Loss of muscle mass and function occurs in various diseases. Myostatin blocking can attenuate muscle loss, but downstream signaling is not well known. Therefore, to elucidate associated signaling pathways, we used the soluble activin receptor IIb (sActRIIB-Fc) to block myostatin and activins in mice. Within two weeks, the treatment rapidly increased muscle size as expected, but decreased capillary density per area. sActRIIB-Fc increased muscle protein synthesis 1-2 days after the treatment correlating with enhanced mTORC1 signaling (phosphorylated rpS6 and S6K1, r=0.8). Concurrently, increased REDD1 and eIF2Bε protein contents and phosphorylation of 4EBP1 and AMPK was observed. In contrast, proangiogenic MAPK signaling and VEGF-A protein decreased. Hippo signaling is recently characterized regulator of organ size and an important regulator of myogenesis in vitro. The phosphorylation of YAP (Yes-Associated-Protein), a readout of activated Hippo signaling, increased after short and longer term myostatin and activin blocking and in exercised muscle. Moreover, dystrophic mdx mice had elevated phosphorylated and especially total YAP protein content. These results show that the blocking of myostatin and activins induce rapid skeletal muscle growth. This is associated with increased protein synthesis and mTORC1 signaling, but decreased capillary density and proangiogenic signaling. It is also shown for the first time that Hippo signaling is activated in skeletal muscle after myostatin blocking and exercise and also in dystrophic muscle. This suggests that Hippo signaling may have a role in skeletal muscle in various circumstances.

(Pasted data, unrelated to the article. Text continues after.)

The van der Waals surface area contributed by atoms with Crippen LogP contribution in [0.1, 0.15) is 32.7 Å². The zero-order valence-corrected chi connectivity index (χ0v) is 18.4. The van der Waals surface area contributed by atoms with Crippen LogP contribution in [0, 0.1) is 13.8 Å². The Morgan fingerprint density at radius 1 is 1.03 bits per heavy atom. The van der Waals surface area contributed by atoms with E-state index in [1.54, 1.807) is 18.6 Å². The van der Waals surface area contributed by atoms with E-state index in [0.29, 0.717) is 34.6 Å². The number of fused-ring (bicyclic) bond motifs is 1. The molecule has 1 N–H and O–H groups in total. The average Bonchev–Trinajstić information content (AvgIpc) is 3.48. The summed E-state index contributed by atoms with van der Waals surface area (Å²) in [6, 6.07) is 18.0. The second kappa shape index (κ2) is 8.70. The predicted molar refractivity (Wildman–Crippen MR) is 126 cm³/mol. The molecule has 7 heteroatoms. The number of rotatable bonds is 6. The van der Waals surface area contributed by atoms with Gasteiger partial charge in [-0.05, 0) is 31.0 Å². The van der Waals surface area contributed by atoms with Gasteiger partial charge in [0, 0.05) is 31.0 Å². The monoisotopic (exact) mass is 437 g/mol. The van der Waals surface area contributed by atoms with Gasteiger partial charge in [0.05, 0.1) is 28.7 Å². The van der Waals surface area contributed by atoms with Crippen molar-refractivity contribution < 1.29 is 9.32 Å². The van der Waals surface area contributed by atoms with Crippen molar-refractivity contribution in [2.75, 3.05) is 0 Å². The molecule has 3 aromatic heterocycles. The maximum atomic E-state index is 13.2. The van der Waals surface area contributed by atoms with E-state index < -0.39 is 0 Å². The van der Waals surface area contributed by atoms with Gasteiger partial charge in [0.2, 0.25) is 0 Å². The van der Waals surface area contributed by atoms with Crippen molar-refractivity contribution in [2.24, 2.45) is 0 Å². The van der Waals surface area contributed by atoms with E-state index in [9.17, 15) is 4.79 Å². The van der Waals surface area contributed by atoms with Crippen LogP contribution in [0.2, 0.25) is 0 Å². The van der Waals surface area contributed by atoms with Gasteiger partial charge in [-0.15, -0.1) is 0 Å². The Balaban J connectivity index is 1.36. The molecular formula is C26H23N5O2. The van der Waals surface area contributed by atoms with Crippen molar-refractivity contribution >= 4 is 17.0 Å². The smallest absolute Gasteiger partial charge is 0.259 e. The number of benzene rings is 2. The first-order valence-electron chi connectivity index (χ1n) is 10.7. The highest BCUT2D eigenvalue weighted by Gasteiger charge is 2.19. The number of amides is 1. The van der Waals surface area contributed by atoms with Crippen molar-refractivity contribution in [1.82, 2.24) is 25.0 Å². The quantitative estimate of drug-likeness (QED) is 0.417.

- muscle hypertrophy
- muscle dystrophy
- Copyright © 2012, American Journal of Physiology - Endocrinology and Metabolism